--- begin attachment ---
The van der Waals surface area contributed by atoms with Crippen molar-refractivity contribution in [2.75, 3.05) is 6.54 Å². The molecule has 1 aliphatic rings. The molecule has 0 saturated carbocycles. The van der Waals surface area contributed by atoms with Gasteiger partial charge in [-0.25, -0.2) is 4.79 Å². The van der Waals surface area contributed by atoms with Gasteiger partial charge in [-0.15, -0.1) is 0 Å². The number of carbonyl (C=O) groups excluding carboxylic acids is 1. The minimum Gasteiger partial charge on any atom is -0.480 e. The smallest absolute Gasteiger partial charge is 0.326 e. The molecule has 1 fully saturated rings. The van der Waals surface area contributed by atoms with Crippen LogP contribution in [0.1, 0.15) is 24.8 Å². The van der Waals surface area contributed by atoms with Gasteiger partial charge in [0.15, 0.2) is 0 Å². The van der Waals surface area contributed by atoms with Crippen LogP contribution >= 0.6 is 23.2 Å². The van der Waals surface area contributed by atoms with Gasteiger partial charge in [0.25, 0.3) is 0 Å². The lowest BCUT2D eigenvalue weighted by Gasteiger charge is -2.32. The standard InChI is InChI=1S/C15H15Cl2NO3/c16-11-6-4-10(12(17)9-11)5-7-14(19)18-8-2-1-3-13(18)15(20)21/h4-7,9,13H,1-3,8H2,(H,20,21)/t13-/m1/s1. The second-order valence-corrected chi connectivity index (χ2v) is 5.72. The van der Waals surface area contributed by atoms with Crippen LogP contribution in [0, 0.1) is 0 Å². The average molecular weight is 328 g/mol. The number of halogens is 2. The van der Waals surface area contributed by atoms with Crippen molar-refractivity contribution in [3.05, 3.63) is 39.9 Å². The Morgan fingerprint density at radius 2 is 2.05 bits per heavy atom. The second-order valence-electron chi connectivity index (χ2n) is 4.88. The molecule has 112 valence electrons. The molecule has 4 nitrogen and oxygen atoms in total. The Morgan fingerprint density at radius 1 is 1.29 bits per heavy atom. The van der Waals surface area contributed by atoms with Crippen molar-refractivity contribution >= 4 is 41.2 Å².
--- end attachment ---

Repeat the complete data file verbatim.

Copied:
The van der Waals surface area contributed by atoms with Crippen molar-refractivity contribution in [2.75, 3.05) is 6.54 Å². The molecule has 1 aliphatic rings. The molecule has 0 saturated carbocycles. The van der Waals surface area contributed by atoms with Gasteiger partial charge in [-0.25, -0.2) is 4.79 Å². The van der Waals surface area contributed by atoms with Gasteiger partial charge in [-0.15, -0.1) is 0 Å². The number of carbonyl (C=O) groups excluding carboxylic acids is 1. The minimum Gasteiger partial charge on any atom is -0.480 e. The smallest absolute Gasteiger partial charge is 0.326 e. The molecule has 1 fully saturated rings. The van der Waals surface area contributed by atoms with Crippen LogP contribution in [0.1, 0.15) is 24.8 Å². The van der Waals surface area contributed by atoms with Gasteiger partial charge in [0.15, 0.2) is 0 Å². The van der Waals surface area contributed by atoms with Crippen LogP contribution >= 0.6 is 23.2 Å². The van der Waals surface area contributed by atoms with Gasteiger partial charge in [0.25, 0.3) is 0 Å². The lowest BCUT2D eigenvalue weighted by Gasteiger charge is -2.32. The standard InChI is InChI=1S/C15H15Cl2NO3/c16-11-6-4-10(12(17)9-11)5-7-14(19)18-8-2-1-3-13(18)15(20)21/h4-7,9,13H,1-3,8H2,(H,20,21)/t13-/m1/s1. The second-order valence-corrected chi connectivity index (χ2v) is 5.72. The van der Waals surface area contributed by atoms with Crippen LogP contribution in [0, 0.1) is 0 Å². The average molecular weight is 328 g/mol. The number of halogens is 2. The van der Waals surface area contributed by atoms with Crippen molar-refractivity contribution in [3.05, 3.63) is 39.9 Å². The Morgan fingerprint density at radius 2 is 2.05 bits per heavy atom. The second-order valence-electron chi connectivity index (χ2n) is 4.88. The molecule has 112 valence electrons. The molecule has 4 nitrogen and oxygen atoms in total. The Morgan fingerprint density at radius 1 is 1.29 bits per heavy atom. The van der Waals surface area contributed by atoms with Crippen molar-refractivity contribution >= 4 is 41.2 Å².